The cybercrimes like hacking, virus, malware disruptions pose challenges like the right to claim lost profit by the customer, the providers liability etc. The legal and practical liability for events like disaster is also another challenge in a cloud. The risk allocation or mitigation issues arise since no provider offers 100 % guarantee. In certain cases, even the agreements may not able to oust the jurisdiction of multiple courts, especially when legislation in this regard specifically provides for jurisdiction. The cloud computing involves multiple features or transactions, so it may be difficult to arrive at any conclusion regarding the appropriate tax treatment.
The cloud technology may also raise e-discovery issues. The e-discovery is any process by which electronic data is sought, located and searched with the intent of using it as evidence in a civil or criminal legal case. It may be carried out offline on a particular computer or network. In cases where the customers adopting cloud based technologies are unable to respond to e-discovery requests or fail to do so in a timely manner face the risk of sanctions in litigations. The courts in some cases have imposed substantial sanctions thereby involving lot of risk. There are few other issues to consider in cloud computing like representations, indemnity and confidentiality, the bankruptcy of cloud service providers.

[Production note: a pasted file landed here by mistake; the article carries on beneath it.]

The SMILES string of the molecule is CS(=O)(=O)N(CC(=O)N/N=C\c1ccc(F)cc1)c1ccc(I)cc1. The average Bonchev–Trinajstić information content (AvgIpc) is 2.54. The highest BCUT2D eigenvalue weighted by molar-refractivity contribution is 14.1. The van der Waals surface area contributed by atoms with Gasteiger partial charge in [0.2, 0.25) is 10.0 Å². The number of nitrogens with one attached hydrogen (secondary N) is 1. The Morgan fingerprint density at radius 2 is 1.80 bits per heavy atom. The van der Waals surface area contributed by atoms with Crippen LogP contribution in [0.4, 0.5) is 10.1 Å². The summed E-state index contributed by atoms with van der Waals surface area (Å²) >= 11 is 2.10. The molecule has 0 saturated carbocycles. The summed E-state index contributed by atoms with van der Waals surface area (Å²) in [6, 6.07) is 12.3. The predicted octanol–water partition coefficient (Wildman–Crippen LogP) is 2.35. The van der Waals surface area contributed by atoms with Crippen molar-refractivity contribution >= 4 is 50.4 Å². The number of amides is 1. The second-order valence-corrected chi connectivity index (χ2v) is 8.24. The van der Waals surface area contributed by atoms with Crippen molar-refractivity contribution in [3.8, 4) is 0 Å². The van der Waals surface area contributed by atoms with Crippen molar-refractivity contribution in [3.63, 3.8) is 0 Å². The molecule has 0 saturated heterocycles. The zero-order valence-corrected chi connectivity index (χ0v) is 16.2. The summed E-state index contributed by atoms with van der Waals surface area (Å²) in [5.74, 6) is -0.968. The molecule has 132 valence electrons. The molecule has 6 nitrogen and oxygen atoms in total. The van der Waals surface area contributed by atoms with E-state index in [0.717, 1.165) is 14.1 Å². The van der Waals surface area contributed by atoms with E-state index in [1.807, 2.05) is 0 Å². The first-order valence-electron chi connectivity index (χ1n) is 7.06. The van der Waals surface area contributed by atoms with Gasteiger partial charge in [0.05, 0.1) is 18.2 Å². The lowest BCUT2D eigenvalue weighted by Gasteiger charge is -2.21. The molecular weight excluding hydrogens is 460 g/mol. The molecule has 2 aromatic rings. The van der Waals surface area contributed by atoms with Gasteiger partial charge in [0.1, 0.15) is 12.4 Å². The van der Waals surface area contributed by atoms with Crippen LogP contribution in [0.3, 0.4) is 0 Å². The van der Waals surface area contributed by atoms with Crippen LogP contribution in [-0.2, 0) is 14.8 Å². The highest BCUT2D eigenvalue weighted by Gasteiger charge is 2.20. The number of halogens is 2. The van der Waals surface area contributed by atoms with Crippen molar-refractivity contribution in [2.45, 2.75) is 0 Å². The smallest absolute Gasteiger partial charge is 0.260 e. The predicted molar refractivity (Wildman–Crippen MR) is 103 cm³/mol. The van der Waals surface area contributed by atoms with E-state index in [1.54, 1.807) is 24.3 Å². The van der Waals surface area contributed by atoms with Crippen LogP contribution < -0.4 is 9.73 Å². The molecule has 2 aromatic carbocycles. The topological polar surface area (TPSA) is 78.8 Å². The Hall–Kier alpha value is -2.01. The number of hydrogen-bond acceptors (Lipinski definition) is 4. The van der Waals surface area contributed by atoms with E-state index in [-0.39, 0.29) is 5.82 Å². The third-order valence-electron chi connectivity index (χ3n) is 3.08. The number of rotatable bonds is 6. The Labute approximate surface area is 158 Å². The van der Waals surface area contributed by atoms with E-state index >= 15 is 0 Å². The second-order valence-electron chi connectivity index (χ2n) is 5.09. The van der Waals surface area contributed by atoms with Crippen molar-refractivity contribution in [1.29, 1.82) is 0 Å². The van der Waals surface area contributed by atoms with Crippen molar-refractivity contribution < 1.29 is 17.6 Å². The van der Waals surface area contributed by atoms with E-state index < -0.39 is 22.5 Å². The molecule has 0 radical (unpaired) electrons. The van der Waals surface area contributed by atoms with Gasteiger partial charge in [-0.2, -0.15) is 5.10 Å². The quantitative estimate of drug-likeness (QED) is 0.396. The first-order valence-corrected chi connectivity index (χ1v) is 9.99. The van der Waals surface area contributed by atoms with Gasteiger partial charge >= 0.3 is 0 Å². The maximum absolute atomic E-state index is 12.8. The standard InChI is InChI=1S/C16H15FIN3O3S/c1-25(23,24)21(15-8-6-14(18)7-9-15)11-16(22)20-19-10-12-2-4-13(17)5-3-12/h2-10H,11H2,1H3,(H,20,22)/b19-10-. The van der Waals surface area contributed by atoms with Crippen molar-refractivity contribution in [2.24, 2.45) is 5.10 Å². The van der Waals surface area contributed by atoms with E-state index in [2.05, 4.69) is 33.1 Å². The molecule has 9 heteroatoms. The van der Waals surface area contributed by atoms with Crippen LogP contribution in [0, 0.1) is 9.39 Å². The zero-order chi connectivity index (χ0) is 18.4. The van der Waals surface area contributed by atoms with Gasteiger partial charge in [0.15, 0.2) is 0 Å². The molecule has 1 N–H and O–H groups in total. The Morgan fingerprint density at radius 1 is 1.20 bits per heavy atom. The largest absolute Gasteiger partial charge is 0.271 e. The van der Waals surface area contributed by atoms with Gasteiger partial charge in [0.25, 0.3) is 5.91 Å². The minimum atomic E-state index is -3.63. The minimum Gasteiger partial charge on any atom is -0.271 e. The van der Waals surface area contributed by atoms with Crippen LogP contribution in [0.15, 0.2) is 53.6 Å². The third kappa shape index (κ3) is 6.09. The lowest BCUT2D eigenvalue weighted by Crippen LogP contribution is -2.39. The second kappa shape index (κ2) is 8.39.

Every customer or business has unique requirements for using cloud services. The cloud computing has tremendous benefits like cost effectiveness, optimization, scalability, on demand services. The customer using the cloud needs to properly protect its data and IT.
The intellectual property issues that arise in cloud while being serious, are not greater or challenging than those posed by the use of internet. However, despite the legal challenges presented by cloud computing, the advantages it provides are many.
FINAL YR MS IN CYBER LAW AND SECURITY,
NATIONAL LAW UNIVERSITY, JODHPUR